CD19 CAR T cells following autologous transplantation in poor-risk relapsed and refractory B-cell non-Hodgkin lymphoma Academic Article uri icon

Overview

MeSH Major

  • Lymph Nodes
  • Lymphoma, B-Cell, Marginal Zone
  • Waldenstrom Macroglobulinemia

abstract

  • © 2011 by The American Society of Hematology; all rights reserved. High-dose chemotherapy and autologous stem cell transplantation (HDT-ASCT) is the standard of care for relapsed or primary refractory (rel/ref) chemorefractory diffuse large B-cell lymphoma. Only 50% of patients are cured with this approach. We investigated safety and efficacy of CD19-specific chimeric antigen receptor (CAR) T cells administered following HDT-ASCT. Eligibility for this study includes poor-risk rel/ref aggressive B-cell non-Hodgkin lymphoma chemosensitive to salvage therapy with: (1) positron emission tomography-positive disease or (2) bone marrow involvement. Patients underwent standard HDT-ASCT followed by 19-28z CAR T cells on days 12 and 13. Of 15 subjects treated on study, dose-limiting toxicity was observed at both dose levels (5 3 106 and 1 3 107 19-28z CAR T per kilogram). Ten of 15 subjects experienced CAR T-cell-induced neurotoxicity and/or cytokine release syndrome (CRS), which were associated with greater CAR T-cell persistence (P 5 .05) but not peak CAR T-cell expansion. Serum interferon-g elevation (P < .001) and possibly interleukin-10 (P 5 .07) were associated with toxicity. The 2-year progression-free survival (PFS) is 30% (95% confidence interval, 20% to 70%). Subjects given decreased naive-like (CD45RA1CCR71) CD41 and CD81 CAR T cells experienced superior PFS (P 5 .02 and .04, respectively). There was no association between CAR T-cell peak expansion, persistence, or cytokine changes and PFS. 19-28z CAR T cells following HDT-ASCT were associated with a high incidence of reversible neurotoxicity and CRS. Following HDT-ASCT, effector CD41 and CD81 immunophenotypes may improve disease control. This trial was registered at www. clinicaltrials.gov as #NCT01840566.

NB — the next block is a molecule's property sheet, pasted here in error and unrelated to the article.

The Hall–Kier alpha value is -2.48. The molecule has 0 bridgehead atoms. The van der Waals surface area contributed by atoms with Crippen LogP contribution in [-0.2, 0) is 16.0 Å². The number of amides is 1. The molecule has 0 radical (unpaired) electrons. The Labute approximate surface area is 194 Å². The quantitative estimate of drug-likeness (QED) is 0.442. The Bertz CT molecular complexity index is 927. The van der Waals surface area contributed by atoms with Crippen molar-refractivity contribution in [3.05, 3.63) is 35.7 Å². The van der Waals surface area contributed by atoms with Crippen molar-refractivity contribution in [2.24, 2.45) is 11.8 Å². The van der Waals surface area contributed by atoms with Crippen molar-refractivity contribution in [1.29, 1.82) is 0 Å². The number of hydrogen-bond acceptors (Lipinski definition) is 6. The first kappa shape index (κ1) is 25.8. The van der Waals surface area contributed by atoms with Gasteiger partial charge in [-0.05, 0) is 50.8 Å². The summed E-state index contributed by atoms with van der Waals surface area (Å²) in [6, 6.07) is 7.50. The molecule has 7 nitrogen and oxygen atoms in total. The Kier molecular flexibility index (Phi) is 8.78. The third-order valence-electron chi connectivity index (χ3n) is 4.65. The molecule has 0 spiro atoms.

publication date

  • August 15, 2019

Research

keywords

  • Academic Article

Identity

Language

  • eng

Digital Object Identifier (DOI)

  • 10.1182/blood.2018883421

PubMed ID

  • 31262783

Additional Document Info

start page

  • 626

end page

  • 635

volume

  • 134

number

  • 7